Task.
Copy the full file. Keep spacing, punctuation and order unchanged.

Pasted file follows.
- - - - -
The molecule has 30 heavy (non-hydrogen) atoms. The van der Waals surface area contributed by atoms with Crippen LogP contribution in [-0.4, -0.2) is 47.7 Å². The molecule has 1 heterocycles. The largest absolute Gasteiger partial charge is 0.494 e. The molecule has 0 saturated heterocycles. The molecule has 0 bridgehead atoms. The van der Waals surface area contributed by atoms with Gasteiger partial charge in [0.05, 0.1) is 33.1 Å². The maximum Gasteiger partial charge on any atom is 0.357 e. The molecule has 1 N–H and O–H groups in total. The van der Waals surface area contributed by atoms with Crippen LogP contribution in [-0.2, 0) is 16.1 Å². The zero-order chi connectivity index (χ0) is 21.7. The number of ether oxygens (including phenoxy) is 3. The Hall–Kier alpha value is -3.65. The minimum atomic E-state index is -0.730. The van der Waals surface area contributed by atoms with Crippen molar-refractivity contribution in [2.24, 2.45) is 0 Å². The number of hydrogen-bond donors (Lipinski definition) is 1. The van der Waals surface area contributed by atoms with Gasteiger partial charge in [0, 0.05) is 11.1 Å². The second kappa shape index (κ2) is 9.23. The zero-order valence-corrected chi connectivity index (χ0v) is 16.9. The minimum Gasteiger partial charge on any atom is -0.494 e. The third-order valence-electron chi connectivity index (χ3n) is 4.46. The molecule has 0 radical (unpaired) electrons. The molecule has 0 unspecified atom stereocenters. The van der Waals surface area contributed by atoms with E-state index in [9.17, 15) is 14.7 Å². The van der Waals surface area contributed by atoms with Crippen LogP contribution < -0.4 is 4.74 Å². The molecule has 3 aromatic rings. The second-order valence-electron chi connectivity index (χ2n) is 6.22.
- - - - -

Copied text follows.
The molecule has 30 heavy (non-hydrogen) atoms. The van der Waals surface area contributed by atoms with Crippen LogP contribution in [-0.4, -0.2) is 47.7 Å². The molecule has 1 heterocycles. The largest absolute Gasteiger partial charge is 0.494 e. The molecule has 0 saturated heterocycles. The molecule has 0 bridgehead atoms. The van der Waals surface area contributed by atoms with Gasteiger partial charge in [0.05, 0.1) is 33.1 Å². The maximum Gasteiger partial charge on any atom is 0.357 e. The molecule has 1 N–H and O–H groups in total. The van der Waals surface area contributed by atoms with Crippen LogP contribution in [-0.2, 0) is 16.1 Å². The zero-order chi connectivity index (χ0) is 21.7. The number of ether oxygens (including phenoxy) is 3. The Hall–Kier alpha value is -3.65. The minimum atomic E-state index is -0.730. The van der Waals surface area contributed by atoms with Crippen molar-refractivity contribution in [2.24, 2.45) is 0 Å². The number of hydrogen-bond donors (Lipinski definition) is 1. The van der Waals surface area contributed by atoms with Gasteiger partial charge in [0, 0.05) is 11.1 Å². The second kappa shape index (κ2) is 9.23. The zero-order valence-corrected chi connectivity index (χ0v) is 16.9. The minimum Gasteiger partial charge on any atom is -0.494 e. The third-order valence-electron chi connectivity index (χ3n) is 4.46. The molecule has 0 radical (unpaired) electrons. The molecule has 0 unspecified atom stereocenters. The van der Waals surface area contributed by atoms with E-state index in [9.17, 15) is 14.7 Å². The van der Waals surface area contributed by atoms with Crippen LogP contribution < -0.4 is 4.74 Å². The molecule has 3 aromatic rings. The second-order valence-electron chi connectivity index (χ2n) is 6.22.